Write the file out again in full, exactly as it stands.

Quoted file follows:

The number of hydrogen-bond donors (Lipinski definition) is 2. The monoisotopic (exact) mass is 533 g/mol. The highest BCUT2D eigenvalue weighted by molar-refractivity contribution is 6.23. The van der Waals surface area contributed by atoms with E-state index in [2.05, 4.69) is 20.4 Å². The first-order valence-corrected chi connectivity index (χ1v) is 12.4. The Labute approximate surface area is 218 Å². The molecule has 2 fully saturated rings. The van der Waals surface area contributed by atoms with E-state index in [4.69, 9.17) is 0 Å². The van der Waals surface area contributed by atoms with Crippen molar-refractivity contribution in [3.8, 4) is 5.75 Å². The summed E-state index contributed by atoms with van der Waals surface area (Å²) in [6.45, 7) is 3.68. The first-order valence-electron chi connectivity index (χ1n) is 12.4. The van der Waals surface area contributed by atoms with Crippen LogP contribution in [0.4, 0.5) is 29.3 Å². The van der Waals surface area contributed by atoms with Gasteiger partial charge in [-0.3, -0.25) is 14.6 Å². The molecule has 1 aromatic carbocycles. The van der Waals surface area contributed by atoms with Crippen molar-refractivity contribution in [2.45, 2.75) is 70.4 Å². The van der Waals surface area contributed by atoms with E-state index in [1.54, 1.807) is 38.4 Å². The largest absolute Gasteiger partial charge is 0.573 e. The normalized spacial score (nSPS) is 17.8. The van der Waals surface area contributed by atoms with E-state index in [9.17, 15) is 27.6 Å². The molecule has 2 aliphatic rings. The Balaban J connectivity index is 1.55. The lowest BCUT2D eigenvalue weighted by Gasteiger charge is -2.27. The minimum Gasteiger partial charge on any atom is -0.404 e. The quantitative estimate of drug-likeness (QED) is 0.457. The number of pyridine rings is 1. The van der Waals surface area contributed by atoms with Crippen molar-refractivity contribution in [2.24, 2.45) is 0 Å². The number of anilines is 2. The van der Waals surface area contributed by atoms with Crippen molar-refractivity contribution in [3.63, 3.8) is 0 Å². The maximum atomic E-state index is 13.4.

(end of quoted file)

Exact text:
The number of hydrogen-bond donors (Lipinski definition) is 2. The monoisotopic (exact) mass is 533 g/mol. The highest BCUT2D eigenvalue weighted by molar-refractivity contribution is 6.23. The van der Waals surface area contributed by atoms with E-state index in [2.05, 4.69) is 20.4 Å². The first-order valence-corrected chi connectivity index (χ1v) is 12.4. The Labute approximate surface area is 218 Å². The molecule has 2 fully saturated rings. The van der Waals surface area contributed by atoms with E-state index in [4.69, 9.17) is 0 Å². The van der Waals surface area contributed by atoms with Crippen molar-refractivity contribution in [3.8, 4) is 5.75 Å². The summed E-state index contributed by atoms with van der Waals surface area (Å²) in [6.45, 7) is 3.68. The first-order valence-electron chi connectivity index (χ1n) is 12.4. The van der Waals surface area contributed by atoms with Crippen LogP contribution in [0.4, 0.5) is 29.3 Å². The van der Waals surface area contributed by atoms with Gasteiger partial charge in [-0.3, -0.25) is 14.6 Å². The molecule has 1 aromatic carbocycles. The van der Waals surface area contributed by atoms with Crippen molar-refractivity contribution in [2.45, 2.75) is 70.4 Å². The van der Waals surface area contributed by atoms with E-state index in [1.54, 1.807) is 38.4 Å². The largest absolute Gasteiger partial charge is 0.573 e. The normalized spacial score (nSPS) is 17.8. The van der Waals surface area contributed by atoms with E-state index in [9.17, 15) is 27.6 Å². The molecule has 2 aliphatic rings. The Balaban J connectivity index is 1.55. The lowest BCUT2D eigenvalue weighted by Gasteiger charge is -2.27. The minimum Gasteiger partial charge on any atom is -0.404 e. The quantitative estimate of drug-likeness (QED) is 0.457. The number of pyridine rings is 1. The van der Waals surface area contributed by atoms with Crippen molar-refractivity contribution in [2.24, 2.45) is 0 Å². The number of anilines is 2. The van der Waals surface area contributed by atoms with Crippen molar-refractivity contribution in [3.63, 3.8) is 0 Å². The maximum atomic E-state index is 13.4.